The Power of Play
Imagine Eddy, a 4-year old boy, in the playroom with his mom. He tells her, “Let’s build a construction site!” Eddy drags an empty box across the floor and declares it to be a skyscraper. He then pulls out an assortment of trucks and drives them over to the site. His mom takes out a container of blocks offering, “Oh, Eddy, look at these giant boulders in our site!” Eddy replies, “My truck can move them!” And the stage is set for a beautiful play sequence that could last for hours…in a perfect world of course.
We all know that children love to play, but, did you know that play, when done right, helps children’s brains grow? Imaginative play that is guided and open-ended is like fertilizer to a child’s brain. In the past several decades an increasing amount of research has gone into looking at how play impacts a child’s cognitive skills. Studies have shown that kids who spent time playing in a specific way and on a regular basis were: more creative, better at problem solving, less anxious, better at language, better at memory, and more socially skilled. These are a lot of benefits!
Here are links to two great videos (both of which I am not affiliated with) on pretend play that show nice examples of play with an explanation on why it is so important.
PBS video https://www.youtube.com/watch?v=C6nVZ1t107A
Tulsa world news https://www.youtube.com/watch?v=yMwqMuRtGDs
As a pediatric speech language pathologist, I use play as a means for teaching a variety of language, cognitive and social emotional skills. As a result, parents often ask me how to play with their child. It is true that in a therapeutic situation there may be specific strategies to modify the play and address a child’s specific needs, but there are also general suggestions that can be used to enhance any family’s play environment:
1. Create an environment that encourages open play.
Turn off the T.V.! And all other screens for that matter. We have all heard that screen time should be limited, especially for young children. According to the American Pediatric Association, children under two shouldn’t watch any T.V. Televisions, computers, smart phones and tablets are integral parts of our lives, but they are not conducive to quality play time. So turn them off for a while each day.
Rotate toys and limit the number they can access. Children often get bored if they play with the same toys day in and day out. They can also get overwhelmed by too many choices. Select a few toys to have out at the child’s level and store the others in a closet or high shelf. Rotate the selection every few weeks.
Look for toys to serve a variety of purposes. Open ended play encourages creativity, social skills, and language development. Blocks, dolls, stuffed animals, play-doh/clay, empty boxes, crayons, glue, “dress up” clothes, old purses and accessories, books, and pots and pans all make for great options. Have an assortment of these types of toys available at your child’s level and in a safe area of the house, and remember to rotate the selection!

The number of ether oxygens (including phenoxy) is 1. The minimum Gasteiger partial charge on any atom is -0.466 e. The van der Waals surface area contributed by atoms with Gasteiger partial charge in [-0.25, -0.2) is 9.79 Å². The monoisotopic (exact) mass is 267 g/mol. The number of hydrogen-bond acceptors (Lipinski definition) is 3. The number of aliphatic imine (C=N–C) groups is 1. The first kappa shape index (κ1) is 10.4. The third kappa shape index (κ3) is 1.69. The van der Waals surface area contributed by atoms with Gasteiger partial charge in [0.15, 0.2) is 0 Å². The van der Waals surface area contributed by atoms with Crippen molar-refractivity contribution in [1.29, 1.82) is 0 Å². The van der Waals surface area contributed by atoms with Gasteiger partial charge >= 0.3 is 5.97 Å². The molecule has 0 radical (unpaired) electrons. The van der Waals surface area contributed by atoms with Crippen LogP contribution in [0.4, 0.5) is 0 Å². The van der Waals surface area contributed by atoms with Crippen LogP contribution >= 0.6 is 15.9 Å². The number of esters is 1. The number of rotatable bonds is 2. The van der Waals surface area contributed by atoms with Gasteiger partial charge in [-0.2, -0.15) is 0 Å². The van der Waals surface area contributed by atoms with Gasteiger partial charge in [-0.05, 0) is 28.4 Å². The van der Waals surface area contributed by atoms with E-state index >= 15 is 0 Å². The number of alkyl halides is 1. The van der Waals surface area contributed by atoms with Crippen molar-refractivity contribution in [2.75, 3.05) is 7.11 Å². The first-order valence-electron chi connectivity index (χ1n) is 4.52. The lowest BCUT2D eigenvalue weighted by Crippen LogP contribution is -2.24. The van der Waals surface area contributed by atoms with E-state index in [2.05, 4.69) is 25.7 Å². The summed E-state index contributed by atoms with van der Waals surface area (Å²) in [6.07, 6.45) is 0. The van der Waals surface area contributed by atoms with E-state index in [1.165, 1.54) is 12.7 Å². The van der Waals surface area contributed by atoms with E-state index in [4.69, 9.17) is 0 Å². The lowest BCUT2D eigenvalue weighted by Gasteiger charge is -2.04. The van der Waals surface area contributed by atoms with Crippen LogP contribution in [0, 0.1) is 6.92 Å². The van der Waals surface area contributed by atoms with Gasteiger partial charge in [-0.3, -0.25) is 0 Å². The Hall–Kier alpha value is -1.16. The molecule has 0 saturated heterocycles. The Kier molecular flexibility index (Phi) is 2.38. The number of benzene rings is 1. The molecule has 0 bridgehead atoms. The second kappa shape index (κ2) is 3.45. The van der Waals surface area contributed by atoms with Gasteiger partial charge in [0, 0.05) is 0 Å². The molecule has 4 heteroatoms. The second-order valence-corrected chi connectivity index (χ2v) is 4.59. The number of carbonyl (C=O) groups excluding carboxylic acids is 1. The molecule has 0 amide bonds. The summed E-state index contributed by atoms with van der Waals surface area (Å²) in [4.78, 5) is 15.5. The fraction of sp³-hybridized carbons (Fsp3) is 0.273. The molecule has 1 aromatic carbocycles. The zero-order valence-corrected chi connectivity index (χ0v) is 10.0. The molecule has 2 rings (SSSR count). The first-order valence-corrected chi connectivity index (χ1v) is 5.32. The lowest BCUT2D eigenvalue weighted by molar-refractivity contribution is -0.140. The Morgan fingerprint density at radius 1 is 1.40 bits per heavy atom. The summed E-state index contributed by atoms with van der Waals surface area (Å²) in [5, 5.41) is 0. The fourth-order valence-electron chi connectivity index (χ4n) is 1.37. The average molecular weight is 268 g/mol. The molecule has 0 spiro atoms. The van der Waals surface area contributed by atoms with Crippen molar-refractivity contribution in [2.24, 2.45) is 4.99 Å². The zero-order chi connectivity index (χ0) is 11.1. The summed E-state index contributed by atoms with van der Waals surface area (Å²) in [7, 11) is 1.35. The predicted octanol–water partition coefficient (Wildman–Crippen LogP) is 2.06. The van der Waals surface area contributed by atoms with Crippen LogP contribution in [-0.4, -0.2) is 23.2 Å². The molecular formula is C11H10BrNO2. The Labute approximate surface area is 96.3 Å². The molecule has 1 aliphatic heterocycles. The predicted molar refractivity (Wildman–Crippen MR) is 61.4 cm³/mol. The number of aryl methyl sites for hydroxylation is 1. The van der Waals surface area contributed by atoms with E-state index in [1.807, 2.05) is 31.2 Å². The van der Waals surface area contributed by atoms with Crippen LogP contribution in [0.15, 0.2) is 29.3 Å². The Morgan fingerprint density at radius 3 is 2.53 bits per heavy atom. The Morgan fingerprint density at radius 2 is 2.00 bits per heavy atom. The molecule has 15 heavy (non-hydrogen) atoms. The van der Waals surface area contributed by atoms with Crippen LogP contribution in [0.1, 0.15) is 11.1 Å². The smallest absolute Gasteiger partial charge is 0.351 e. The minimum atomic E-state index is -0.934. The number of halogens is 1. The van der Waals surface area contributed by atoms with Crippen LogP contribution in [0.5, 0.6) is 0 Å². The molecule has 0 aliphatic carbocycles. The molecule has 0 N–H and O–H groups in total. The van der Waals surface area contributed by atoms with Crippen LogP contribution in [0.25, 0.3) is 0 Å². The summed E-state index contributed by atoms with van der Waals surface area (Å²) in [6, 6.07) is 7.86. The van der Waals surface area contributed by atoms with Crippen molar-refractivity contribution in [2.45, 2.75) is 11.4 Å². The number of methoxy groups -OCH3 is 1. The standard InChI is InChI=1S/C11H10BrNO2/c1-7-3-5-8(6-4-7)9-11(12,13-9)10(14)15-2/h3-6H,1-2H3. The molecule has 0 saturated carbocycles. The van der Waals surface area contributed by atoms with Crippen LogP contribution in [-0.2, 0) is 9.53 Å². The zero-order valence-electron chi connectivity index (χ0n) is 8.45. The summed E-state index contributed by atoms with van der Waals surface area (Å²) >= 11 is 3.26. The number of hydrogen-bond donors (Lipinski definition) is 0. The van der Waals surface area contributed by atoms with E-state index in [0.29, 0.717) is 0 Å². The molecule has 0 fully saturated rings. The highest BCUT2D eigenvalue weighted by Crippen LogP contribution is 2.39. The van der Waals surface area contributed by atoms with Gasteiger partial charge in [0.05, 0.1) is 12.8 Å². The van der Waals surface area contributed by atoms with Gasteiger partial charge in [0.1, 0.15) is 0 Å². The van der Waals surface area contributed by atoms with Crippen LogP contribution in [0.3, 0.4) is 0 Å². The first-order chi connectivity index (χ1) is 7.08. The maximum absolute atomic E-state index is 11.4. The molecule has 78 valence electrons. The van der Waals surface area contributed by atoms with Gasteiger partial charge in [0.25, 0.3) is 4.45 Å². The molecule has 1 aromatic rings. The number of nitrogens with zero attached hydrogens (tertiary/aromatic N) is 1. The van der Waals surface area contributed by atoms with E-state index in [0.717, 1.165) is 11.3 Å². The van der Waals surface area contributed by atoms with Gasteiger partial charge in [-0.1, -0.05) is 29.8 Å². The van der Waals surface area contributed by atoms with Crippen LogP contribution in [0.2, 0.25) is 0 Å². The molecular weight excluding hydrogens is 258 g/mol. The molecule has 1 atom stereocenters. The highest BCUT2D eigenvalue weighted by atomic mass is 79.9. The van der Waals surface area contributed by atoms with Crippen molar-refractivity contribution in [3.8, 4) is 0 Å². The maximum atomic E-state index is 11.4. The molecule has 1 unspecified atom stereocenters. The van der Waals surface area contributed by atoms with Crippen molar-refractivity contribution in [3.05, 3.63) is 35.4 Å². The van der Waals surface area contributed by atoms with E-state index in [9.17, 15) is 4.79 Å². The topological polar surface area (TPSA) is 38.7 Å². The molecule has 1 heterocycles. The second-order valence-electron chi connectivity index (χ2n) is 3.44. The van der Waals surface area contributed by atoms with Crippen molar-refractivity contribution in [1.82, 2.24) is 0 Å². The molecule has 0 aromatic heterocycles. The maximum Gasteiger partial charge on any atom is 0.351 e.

2. Get involved.
Find a little time each day. We are all incredibly busy and it is hard to imagine, and often impractical to carve out hours of play time each day. Instead, look for shorter intervals of maybe 10-20 minutes, to join in and play with your child.
Show some emotion! Be in the moment with your child during playtime. Show your child that you are happy and excited to be playing with him.
Encourage and expand your child’s skills. Talk about what you are doing together. Parallel talk is a language building strategy where the adult narrates what the child is doing. Observe what your child does with the toys then copy her, after all imitation is the highest form of flattery! While you play alongside him, give suggestions to expand the play- maybe the dump truck could be filled with blocks to carry or maybe the baby doll needs a diaper change.
3. Let your child lead the way.
Follow the child’s lead. Let your child choose the toys and how to play with them. After all, you’ve already created a safe and stimulating environment for playing. Now let their imagination run wild and those neural pathways to creative thought will multiply. You are there as a guide and a participant, but not to dominate. You can encourage ideas by expanding on them, but remember to use your child’s idea as the starting point.
Give wait time. Wait time is a strategy I use frequently in speech therapy. The adult models a new skill, maybe a new word or another step in the play sequence, then waits several seconds for a response. Waiting is important because it gives children time to process the new information and to create a plan for what to do with it. Maybe he will repeat the new word back to you or copy your play idea in his own sequence. Or maybe she’ll have a question. Who knows, the important part is to wait and see.
Hopefully you are feeling empowered to set aside time for play with your child. Play has a powerful impact on early childhood development with benefits that last into adulthood. Take the time now to promote learning through play, and we will have a new generation of creative thinkers who can solve the World’s problems and communicate their ideas effectively amongst one another. Sounds pretty great!
Laura Elizabeth Baukol, M.A. CCC-SLP